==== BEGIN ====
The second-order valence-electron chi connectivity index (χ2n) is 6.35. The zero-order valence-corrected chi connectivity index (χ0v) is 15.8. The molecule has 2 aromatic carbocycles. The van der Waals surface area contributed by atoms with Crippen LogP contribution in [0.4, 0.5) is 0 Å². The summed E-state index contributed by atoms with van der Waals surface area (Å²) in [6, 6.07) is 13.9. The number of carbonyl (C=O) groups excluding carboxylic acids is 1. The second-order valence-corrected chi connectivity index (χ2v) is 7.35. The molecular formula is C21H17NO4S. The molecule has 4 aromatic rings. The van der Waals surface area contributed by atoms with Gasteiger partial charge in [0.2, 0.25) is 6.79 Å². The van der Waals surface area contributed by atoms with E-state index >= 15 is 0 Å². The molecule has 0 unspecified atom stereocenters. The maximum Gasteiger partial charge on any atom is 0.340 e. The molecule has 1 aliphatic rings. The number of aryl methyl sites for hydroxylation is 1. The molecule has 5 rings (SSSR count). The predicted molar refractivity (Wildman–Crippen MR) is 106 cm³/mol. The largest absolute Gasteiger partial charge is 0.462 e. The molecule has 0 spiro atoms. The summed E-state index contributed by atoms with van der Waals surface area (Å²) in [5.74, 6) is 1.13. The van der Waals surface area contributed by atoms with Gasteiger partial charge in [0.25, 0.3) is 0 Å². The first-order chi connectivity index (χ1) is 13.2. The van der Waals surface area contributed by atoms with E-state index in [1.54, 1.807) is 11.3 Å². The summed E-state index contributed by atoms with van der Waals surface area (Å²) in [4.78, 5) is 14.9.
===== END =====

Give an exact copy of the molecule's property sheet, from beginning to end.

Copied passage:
The second-order valence-electron chi connectivity index (χ2n) is 6.35. The zero-order valence-corrected chi connectivity index (χ0v) is 15.8. The molecule has 2 aromatic carbocycles. The van der Waals surface area contributed by atoms with Crippen LogP contribution in [0.4, 0.5) is 0 Å². The summed E-state index contributed by atoms with van der Waals surface area (Å²) in [6, 6.07) is 13.9. The number of carbonyl (C=O) groups excluding carboxylic acids is 1. The second-order valence-corrected chi connectivity index (χ2v) is 7.35. The molecular formula is C21H17NO4S. The molecule has 4 aromatic rings. The van der Waals surface area contributed by atoms with Gasteiger partial charge in [0.2, 0.25) is 6.79 Å². The van der Waals surface area contributed by atoms with E-state index >= 15 is 0 Å². The molecule has 0 unspecified atom stereocenters. The maximum Gasteiger partial charge on any atom is 0.340 e. The molecule has 1 aliphatic rings. The number of aryl methyl sites for hydroxylation is 1. The molecule has 5 rings (SSSR count). The predicted molar refractivity (Wildman–Crippen MR) is 106 cm³/mol. The largest absolute Gasteiger partial charge is 0.462 e. The molecule has 0 spiro atoms. The summed E-state index contributed by atoms with van der Waals surface area (Å²) in [5.74, 6) is 1.13. The van der Waals surface area contributed by atoms with Gasteiger partial charge in [0.25, 0.3) is 0 Å². The first-order chi connectivity index (χ1) is 13.2. The van der Waals surface area contributed by atoms with E-state index in [1.54, 1.807) is 11.3 Å². The summed E-state index contributed by atoms with van der Waals surface area (Å²) in [4.78, 5) is 14.9.